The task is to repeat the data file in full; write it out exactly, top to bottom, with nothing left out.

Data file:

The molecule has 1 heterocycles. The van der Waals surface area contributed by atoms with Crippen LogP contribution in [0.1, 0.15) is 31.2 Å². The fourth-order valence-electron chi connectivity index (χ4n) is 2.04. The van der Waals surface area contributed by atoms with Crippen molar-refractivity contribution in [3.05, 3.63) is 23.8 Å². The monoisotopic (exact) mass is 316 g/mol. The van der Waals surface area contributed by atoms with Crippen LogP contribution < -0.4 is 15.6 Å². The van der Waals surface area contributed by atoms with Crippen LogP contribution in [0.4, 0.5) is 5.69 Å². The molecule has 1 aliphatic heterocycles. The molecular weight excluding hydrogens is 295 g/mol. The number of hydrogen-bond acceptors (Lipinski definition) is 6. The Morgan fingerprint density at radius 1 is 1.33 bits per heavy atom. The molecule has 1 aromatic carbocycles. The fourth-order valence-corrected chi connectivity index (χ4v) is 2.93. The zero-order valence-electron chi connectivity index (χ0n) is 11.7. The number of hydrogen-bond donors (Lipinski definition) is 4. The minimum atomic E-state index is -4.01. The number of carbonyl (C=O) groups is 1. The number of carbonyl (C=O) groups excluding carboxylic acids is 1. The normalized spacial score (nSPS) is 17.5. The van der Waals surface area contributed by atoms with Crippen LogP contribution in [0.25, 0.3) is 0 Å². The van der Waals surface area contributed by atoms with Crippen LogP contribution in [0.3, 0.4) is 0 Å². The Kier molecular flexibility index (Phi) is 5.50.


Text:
The molecule has 1 heterocycles. The van der Waals surface area contributed by atoms with Crippen LogP contribution in [0.1, 0.15) is 31.2 Å². The fourth-order valence-electron chi connectivity index (χ4n) is 2.04. The van der Waals surface area contributed by atoms with Crippen molar-refractivity contribution in [3.05, 3.63) is 23.8 Å². The monoisotopic (exact) mass is 316 g/mol. The van der Waals surface area contributed by atoms with Crippen LogP contribution < -0.4 is 15.6 Å². The van der Waals surface area contributed by atoms with Crippen LogP contribution in [0.4, 0.5) is 5.69 Å². The molecule has 1 aliphatic heterocycles. The molecular weight excluding hydrogens is 295 g/mol. The number of hydrogen-bond acceptors (Lipinski definition) is 6. The Morgan fingerprint density at radius 1 is 1.33 bits per heavy atom. The molecule has 1 aromatic carbocycles. The fourth-order valence-corrected chi connectivity index (χ4v) is 2.93. The zero-order valence-electron chi connectivity index (χ0n) is 11.7. The number of hydrogen-bond donors (Lipinski definition) is 4. The minimum atomic E-state index is -4.01. The number of carbonyl (C=O) groups is 1. The number of carbonyl (C=O) groups excluding carboxylic acids is 1. The normalized spacial score (nSPS) is 17.5. The van der Waals surface area contributed by atoms with Crippen LogP contribution in [0.25, 0.3) is 0 Å². The van der Waals surface area contributed by atoms with Crippen LogP contribution in [0.3, 0.4) is 0 Å². The Kier molecular flexibility index (Phi) is 5.50.